Header
Nascita Della Sfera - Per una scultura di ceschia CD (album) cover

PER UNA SCULTURA DI CESCHIA

Nascita Della Sfera

 

Rock Progressivo Italiano

3.90 | 11 ratings

From Progarchives.com, the ultimate progressive rock music website

Finnforest
Special Collaborator
Honorary Collaborator
4 stars A dreamy experiment for fans of the avant-garde

Do you like Ummagumma's studio side? How about "Alan's Psychedelic Breakfast?" If you answered No you can probably stop reading. But if you like that kind of weirdness you may enjoy this super rarity from late '70s Italy that is being released by BTF for the first time ever on CD. Carlo Barbiera, keyboardist and composer of this group begins his description of the project as follows:

"To wrap up sculptures in a cloak of sounds, in search of tri-dimensional music."

"Nascita della Sfera" (Birth of the Sphere) produced this sprawling conceptual work based on the life of Italian sculptor Luciano Ceschia (1926-1991). Barbiera wrote the piece and assembled a large troupe of musicians to record it. In the '70s the LP was a very limited private pressing, but BTF/AMS have remedied that with a tasty gatefold mini-lp sleeve CD release. I have seen the results described as "experimental electro-acoustic progressive" and also "proto-folktronica." ItalianProg.com says the work reminds a bit of early Battiato. In general there are just enough flavors of the '70s RPI scene to appeal to its fans and the rest should be fans of the avant and electronic genres. It is a product of its time and a bit rough around the edges so be aware of that. If you like your prog polished with top notch production values and linear sensibilities, this is not for you. This is a home-made sounding project that pays no lip service to any commercial conventions, something that not everyone will appreciate but only adds to the fun for me.

It is charming and absolutely successful progressive music to my ears. While the CD is chaptered 32 times, the pieces are connected and this album plays like one long daydream. You move from one short sound experiment to the next: some are beautiful, some are dissonant, some are fairly traditional, some are totally musically insane. In short, just what the adventurous listener craves. To give a bit more description I'll describe some of the more common track scenarios. One track will be an acoustic guitar just frittering away like Gilmour does during Psych Breakfast, very soft, nostalgic, beautiful. The next track will be short flute or sax solo that drifts off down a dark hallway. Then you might have cacophony of hideous loud clanging noises over voices. Then a piano solo or clocks ticking or running water. Then spoken word vocals. Then a variety of synthesizers creating a wall of sound. Then a child's laugh. You get the point? It's the kind of album one either loves or hates, which is why I referenced the two widely known Floyd pieces. This album is even a bit more "out there" and frankly a bit more sincere than the Floyd works I mention-Ummagumma sound a little contrived in places whereas this album feels more natural. The guitar playing is quite frequent and very enjoyable as the players try out several different styles from spacey acoustic to blues to jazz to even a brief bit of hard rock. The acoustic guitar of "Campenelli" literally sparkles with effervescence to great effect and are back by strange piano and synth sequences. The saxophone excursions near the end are like a person coming apart.beautiful at first but descending into some chaos. What I really like about this album is the complete freedom from the chains of a rhythm section. So much music is a slave to having constant drums thumping away-this album allows musicians to play free-form without being constrained by that. Like a situation comedy that is brave enough to not use a laugh track there simply are no rules here. This is about sound and the moods the sounds conjure, it is not about "songs." Overall I find this album enchanting and perfect for a rainy day. My guess is that some fans of today's more hard-core avant-garde projects may find this album a bit "quaint" as it doesn't pack the in-your-face edge of someone like Toby Driver. But that doesn't mean it isn't viable. This album is interesting to me musically, historically, and has the charm of its creator coming through via boundless enthusiasm.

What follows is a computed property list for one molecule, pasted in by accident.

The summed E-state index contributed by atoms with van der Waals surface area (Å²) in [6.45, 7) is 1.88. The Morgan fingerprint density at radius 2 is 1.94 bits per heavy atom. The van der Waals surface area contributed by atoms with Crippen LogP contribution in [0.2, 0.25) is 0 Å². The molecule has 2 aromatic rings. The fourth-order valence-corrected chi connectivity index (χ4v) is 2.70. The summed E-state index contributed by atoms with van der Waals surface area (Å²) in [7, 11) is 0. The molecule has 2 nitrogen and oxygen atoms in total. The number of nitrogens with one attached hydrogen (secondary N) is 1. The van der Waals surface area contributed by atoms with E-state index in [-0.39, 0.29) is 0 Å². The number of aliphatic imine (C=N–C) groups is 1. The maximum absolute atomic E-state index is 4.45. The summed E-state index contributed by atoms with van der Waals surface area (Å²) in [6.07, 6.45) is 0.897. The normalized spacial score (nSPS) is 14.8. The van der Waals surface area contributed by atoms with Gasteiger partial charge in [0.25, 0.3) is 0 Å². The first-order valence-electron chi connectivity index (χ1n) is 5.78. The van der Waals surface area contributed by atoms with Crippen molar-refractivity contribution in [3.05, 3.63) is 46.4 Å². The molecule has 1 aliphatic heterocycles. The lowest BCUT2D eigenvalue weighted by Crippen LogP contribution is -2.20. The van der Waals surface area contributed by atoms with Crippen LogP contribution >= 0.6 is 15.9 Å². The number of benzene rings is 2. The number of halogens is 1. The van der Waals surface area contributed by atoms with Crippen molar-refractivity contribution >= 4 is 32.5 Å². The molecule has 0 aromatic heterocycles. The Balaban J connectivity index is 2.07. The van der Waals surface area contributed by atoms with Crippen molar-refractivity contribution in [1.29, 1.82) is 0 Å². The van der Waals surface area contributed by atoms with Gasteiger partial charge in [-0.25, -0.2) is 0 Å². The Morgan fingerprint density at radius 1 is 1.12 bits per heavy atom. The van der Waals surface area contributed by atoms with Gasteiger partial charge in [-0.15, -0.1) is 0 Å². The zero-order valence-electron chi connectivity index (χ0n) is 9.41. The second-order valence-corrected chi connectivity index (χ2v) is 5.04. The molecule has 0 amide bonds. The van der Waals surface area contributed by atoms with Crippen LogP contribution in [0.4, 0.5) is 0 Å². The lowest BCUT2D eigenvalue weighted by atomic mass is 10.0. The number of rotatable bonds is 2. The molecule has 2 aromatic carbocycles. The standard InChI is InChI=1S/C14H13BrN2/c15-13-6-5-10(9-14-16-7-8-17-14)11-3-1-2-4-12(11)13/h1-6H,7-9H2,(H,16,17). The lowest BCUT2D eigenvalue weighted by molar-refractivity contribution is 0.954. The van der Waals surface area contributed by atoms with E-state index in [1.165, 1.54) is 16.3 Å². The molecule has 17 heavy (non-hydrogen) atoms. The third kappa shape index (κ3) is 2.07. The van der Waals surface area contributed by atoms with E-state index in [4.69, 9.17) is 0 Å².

The BTF reissue is even more generous than usual with two separate, thick booklets, one in English and one in Italian. The liner notes written by Barbieri are some of the most heartfelt and humorous I've ever read. He recalls moments of his life in a sort of stream-of-consciousness burst which fits well with the music here. Great detail is given about other contributors also, their backgrounds, and what they are doing now. The sound is taken from the original master tapes and while not exactly awesome it is certainly acceptable to me. Barbieri and his 13 year old aspiring musician son worked together on processing 13 additional bonus tracks adding more than a half-hour to the dream sequence. There is some real bang for the buck here for the experimental music lover but it requires a listener with patience as well as an open mind about what "music" really is.

Finnforest | 4/5 |

MEMBERS LOGIN ZONE

As a registered member (register here if not), you can post rating/reviews (& edit later), comments reviews and submit new albums.

You are not logged, please complete authentication before continuing (use forum credentials).

Share this NASCITA DELLA SFERA review

>

Review related links

Copyright Prog Archives, All rights reserved. | Legal Notice | Privacy Policy | Advertise | GeoIP Services by MaxMind | RSS + syndications

Other sites in the MAC network: JazzMusicArchives.com — the ultimate jazz music virtual community | MetalMusicArchives.com — the ultimate metal music virtual community


Server processing time: 0.02 seconds